In these days of emails and instant messaging, posting a letter is almost history. So, how about posting a self-designed coconut instead? You can do that fast and easy from the Ho’olehua Post Office on the island of Molokai in Hawaii.
With the service termed ‘Post-a-Nut’, you can effortlessly send a coconut to your nearest and dearest one by designing them or writing whatever you want with coloured pens, markers etc which are freely available at the post office. You don’t even have to buy the coconuts.
They come for free. You only have to choose them from among the many lying there. One has to only pay for the postage costs ranging from $11 to $15 to the US mainland and more for any other parts of the world. The postage fee also depends on the weight of the coconut.
Molokoi is a small island with an area of 670 sq km. The fifth largest island of Hawaii, Molokai lies east of Oahu island where lies Honolulu, the capital of Hawaii islands. The lights of Honolulu are visible from the west end of Molokai at night.
The island of Molokai remains true to its island roots — it has its pristine beaches, breathtaking tropical landscape, environmental stewardship, rich and deep Hawaiian traditions (Molokai is said to be the origin place of Hula dance) and of course, the unique post office.
For years, Molokai residents have resisted tourists and it is also the least populated among the islands of Hawaii. There are no traffic lights in the harbour town of Kaunakakai where fishermen haul in their daily catch and farmers showcase freshly-picked produce from neighbouring fields.
In Molokai island’s Ho’olehua village stands the quirky little Ho’olehua Post Office, housed in a small brown building located on a sleepy street of brick-lined houses amongst dusty red fields. It looks like the usual post office from outside, but is actually a creative den inside. People come visiting here hearing about its unique Post-a-Nut scheme.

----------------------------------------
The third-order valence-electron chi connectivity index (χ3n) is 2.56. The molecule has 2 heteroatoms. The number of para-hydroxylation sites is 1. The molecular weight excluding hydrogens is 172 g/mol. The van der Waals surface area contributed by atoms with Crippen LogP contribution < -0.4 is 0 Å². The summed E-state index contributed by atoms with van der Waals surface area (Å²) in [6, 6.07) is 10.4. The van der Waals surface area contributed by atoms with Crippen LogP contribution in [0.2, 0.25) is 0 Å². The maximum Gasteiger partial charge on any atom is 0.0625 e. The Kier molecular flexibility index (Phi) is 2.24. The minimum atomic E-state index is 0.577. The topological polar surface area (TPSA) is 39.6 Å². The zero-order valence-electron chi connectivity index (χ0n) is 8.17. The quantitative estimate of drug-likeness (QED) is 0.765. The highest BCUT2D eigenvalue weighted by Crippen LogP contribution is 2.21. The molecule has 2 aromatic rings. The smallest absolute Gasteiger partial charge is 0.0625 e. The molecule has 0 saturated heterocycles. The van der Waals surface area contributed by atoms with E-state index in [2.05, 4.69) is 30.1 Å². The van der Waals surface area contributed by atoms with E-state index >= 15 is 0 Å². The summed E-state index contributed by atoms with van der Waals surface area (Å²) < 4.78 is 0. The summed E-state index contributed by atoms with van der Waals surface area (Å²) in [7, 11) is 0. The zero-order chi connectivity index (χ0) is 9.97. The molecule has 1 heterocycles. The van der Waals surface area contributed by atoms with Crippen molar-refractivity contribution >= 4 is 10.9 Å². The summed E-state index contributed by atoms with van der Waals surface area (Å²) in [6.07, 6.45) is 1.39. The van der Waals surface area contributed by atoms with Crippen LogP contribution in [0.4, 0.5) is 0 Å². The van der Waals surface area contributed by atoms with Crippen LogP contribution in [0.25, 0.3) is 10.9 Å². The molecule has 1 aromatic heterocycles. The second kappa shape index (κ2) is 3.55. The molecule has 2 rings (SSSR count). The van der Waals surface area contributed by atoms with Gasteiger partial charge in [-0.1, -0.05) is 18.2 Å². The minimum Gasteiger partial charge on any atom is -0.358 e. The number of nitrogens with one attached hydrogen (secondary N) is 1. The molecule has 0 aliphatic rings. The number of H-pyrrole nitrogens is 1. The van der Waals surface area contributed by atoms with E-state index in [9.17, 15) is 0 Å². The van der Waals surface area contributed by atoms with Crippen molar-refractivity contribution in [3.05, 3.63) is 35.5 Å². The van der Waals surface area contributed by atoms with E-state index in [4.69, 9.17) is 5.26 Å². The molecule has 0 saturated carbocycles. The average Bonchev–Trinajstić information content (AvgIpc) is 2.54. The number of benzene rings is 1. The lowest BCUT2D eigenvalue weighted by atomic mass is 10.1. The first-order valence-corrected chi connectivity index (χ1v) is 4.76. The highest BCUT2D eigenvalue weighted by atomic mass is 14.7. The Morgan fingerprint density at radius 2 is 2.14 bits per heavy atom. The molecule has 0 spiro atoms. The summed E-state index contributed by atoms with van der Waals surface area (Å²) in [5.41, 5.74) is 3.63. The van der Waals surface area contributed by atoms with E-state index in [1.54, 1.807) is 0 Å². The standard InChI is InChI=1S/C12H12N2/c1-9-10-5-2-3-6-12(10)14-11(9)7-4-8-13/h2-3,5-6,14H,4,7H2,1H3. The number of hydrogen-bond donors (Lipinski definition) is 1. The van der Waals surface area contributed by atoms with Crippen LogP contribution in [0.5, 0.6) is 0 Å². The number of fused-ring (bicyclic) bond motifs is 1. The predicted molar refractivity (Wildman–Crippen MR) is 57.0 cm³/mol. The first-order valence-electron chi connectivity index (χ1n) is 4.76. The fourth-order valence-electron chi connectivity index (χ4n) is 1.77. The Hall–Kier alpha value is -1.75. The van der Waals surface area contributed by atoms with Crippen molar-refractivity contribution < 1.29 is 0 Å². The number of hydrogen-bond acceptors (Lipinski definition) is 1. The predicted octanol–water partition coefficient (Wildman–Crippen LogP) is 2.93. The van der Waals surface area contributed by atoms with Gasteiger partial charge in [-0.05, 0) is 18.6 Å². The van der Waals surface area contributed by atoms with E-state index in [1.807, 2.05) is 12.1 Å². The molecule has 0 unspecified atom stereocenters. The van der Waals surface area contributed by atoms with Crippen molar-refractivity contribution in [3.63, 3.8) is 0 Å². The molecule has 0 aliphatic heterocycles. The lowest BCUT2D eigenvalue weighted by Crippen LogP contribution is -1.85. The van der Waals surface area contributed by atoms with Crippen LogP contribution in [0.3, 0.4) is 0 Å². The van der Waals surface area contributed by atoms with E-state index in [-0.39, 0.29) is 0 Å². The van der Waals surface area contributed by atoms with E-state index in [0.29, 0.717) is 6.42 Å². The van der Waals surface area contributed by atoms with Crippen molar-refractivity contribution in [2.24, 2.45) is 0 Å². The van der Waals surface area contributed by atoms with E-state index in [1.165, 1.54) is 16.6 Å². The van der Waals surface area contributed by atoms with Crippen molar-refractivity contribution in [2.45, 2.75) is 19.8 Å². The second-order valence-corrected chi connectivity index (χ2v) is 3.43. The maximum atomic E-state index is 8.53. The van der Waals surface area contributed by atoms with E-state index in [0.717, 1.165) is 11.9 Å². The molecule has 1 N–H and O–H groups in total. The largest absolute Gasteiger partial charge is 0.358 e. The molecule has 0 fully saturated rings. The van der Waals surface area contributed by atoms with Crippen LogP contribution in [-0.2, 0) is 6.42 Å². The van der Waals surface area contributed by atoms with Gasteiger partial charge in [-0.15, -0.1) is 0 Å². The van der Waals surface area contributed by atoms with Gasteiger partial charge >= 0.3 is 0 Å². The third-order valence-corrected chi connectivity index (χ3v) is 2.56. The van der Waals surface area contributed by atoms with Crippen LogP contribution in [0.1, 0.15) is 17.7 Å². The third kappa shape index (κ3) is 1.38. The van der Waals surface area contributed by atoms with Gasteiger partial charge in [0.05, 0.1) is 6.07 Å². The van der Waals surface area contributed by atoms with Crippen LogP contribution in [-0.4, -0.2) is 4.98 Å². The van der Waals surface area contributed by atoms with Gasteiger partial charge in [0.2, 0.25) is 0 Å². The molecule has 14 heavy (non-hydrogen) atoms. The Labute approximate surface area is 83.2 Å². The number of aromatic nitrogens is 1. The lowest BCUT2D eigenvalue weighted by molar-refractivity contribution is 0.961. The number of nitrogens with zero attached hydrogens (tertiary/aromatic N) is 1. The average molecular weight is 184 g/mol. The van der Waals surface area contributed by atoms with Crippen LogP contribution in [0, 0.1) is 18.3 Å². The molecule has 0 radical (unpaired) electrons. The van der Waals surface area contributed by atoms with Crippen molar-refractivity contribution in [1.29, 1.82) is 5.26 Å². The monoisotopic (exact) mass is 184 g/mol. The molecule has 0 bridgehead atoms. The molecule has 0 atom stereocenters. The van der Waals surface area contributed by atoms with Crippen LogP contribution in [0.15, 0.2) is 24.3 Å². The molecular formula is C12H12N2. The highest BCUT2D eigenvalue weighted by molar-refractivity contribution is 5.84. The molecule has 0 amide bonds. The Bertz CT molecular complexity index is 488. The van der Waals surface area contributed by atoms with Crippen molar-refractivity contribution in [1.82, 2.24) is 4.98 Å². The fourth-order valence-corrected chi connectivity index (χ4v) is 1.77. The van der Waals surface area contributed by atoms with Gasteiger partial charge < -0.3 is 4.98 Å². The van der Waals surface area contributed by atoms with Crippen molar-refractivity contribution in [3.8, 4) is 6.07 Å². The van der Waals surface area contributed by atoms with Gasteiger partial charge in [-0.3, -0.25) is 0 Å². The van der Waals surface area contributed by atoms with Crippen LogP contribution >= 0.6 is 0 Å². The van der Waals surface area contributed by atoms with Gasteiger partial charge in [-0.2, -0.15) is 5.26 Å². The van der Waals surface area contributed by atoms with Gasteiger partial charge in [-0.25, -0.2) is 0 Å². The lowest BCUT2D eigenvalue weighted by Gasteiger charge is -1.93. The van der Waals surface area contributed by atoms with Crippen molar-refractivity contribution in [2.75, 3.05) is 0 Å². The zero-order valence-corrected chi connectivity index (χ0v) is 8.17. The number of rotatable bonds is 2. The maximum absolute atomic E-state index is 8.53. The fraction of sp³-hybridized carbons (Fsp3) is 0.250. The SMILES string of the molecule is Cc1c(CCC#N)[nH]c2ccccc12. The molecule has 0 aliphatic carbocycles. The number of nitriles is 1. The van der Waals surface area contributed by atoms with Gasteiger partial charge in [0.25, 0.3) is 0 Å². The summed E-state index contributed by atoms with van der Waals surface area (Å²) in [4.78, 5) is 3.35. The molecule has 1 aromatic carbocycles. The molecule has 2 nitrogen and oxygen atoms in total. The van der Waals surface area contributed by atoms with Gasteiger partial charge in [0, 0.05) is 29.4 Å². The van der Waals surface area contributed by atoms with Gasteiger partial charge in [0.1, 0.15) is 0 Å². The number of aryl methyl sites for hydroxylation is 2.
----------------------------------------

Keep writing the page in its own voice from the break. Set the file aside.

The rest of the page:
Then they just let their hair down and imagination runs riot. Giving vent to their artistic instincts on the coconut, they share their feelings for their loved ones.
The Post-a-Nut idea came to former postmaster Peggy Keahi-Leary in 1991 when she saw hundreds of coconuts from the Kapuaiwa coconut grove lying strewn on the roads and simply going waste. The vast grove with the Pacific Ocean as a backdrop, is one of the oldest and largest in the island and under the care of Hawaii’s Exceptional Tree Programme.
The story goes that King Kamehameha IV planted a 1,000 coconut palms there in 1860s, one for each of the warriors in the army. Peggy kept thinking about the coconuts going waste and hit upon the innovative idea of mailing them to extract a few smiles from its receivers. She put up a sign at the airport advertising her idea and business began to flourish.
From this post office you can mail a large, round coconut that makes a sloshing sound or small, oval shaped one. Writing your message, you should leave a little space for the address and postage stamp.
Gary Lam, the present postmaster, says jokingly that he is an official authorised coconut inspector. Gary took over 10 years ago when Peggy retired. Since then, Ho’olehua Post Office has tripled its revenue. Some visitors paint pictures, some write love sonnets, some transform them into birthday cards or wedding invitations.
Traveller Placido D of Tuscon, Arizona writes on a travel website: “I’ve never had so much fun at a post office. The postman has someone bring in dried brown coconuts so customers can have a nice selection to choose from. If you prefer, he also knows a gifted painter that, for a fee, can turn a coconut into anything your mind can imagine...Nemo, a humu humu triggerfish or a gorgeous tropical scene.
The professionally painted samples on display at the post office are truly impressive. He applies postage in a creative manner by choosing many beautiful stamps and affixing them wherever there’s a blank area. Cool!”
Element Trent of Alberta writes: “This is a great idea and an unusual souvenir of Molokai. Sending the coconuts isn’t as expensive as you’d expect, and they can be sent anywhere in the world. This is definitely a ‘don’t-miss’ place on beautiful Molokai.
Gary says that more than 40,000 coconuts have been mailed so far since Post-a-Nut began mostly to the US mainland, Germany, Austria and Switzerland but also far away to a research station in Antarctica, Nepal, Namibia and Scottish Highlands. Even to places where they had never seen a coconut before, like a small town in Japan. The idea may be nutty to some, but the coconut express from Molokai seems to be going great guns — till the coconuts keep falling.